A large study by Mark Hatzenbuehler, a Columbia University psychologist and researcher published today in the journal Pediatrics has revealed some teliing, but not all that surprising, statistics, the AP reports:
Suicide attempts by gay teenagers — and even straight teens — are more common in politically conservative areas that lack school programs supporting gay rights, a study involving nearly 32,000 high school students found.
Hatzenbuehler’s team found a higher rate of suicide attempts even among youths who were not bullied or depressed when they lived in counties less supportive of gays and with relatively few Democrats. A high proportion of Democrats was a measure used as a proxy for a more liberal environment.
The study focused mainly on Oregon, and its methods were praised by an Institute of Medicine committee:
The study’s social index rated counties on five measures: prevalence of same-sex couples; registered Democratic voters; liberal views; schools with gay-straight alliances; schools with policies against bullying gay students; and schools with antidiscrimination policies that included sexual orientation.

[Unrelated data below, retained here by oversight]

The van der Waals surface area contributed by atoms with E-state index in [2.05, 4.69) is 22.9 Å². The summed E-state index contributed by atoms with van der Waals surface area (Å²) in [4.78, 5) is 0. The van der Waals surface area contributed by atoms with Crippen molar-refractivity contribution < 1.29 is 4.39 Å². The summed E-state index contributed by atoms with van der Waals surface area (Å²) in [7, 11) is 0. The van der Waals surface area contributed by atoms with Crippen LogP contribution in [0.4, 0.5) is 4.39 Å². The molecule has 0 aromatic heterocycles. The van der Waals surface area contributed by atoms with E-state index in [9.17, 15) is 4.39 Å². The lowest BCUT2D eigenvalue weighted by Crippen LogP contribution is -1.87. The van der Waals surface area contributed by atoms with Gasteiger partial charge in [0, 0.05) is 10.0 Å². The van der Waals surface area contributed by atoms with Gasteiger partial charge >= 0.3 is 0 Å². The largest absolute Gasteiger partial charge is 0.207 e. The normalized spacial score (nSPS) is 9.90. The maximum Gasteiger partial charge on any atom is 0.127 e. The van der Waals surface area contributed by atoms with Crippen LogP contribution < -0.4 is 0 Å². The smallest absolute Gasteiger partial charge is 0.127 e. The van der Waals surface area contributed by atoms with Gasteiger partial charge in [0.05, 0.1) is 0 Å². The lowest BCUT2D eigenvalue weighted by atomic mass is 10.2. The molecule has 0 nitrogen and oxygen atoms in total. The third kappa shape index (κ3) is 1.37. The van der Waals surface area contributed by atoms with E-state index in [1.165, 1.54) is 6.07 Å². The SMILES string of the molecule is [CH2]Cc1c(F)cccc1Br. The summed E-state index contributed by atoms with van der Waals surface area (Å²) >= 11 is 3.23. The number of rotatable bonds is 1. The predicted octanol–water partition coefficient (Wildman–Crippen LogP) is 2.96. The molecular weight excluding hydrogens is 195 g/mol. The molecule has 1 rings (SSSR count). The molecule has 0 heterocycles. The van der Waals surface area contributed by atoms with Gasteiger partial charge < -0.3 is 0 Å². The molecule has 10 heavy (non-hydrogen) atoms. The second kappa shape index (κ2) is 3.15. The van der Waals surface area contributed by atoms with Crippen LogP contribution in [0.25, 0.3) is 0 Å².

Gay, lesbian and bisexual teens living in counties with the lowest social index scores were 20 percent more likely to have attempted suicide than gays in counties with the highest index scores. Overall, about 25 percent of gay teens in low-scoring counties had attempted suicide, versus 20 percent of gay teens in high-scoring counties.
Among straight teens, suicide attempts were 9 percent more common in low-scoring counties. There were 1,584 total suicide attempts — 304 of those among gays, lesbians and bisexuals.
There were "relatively few" independents surveyed in the study.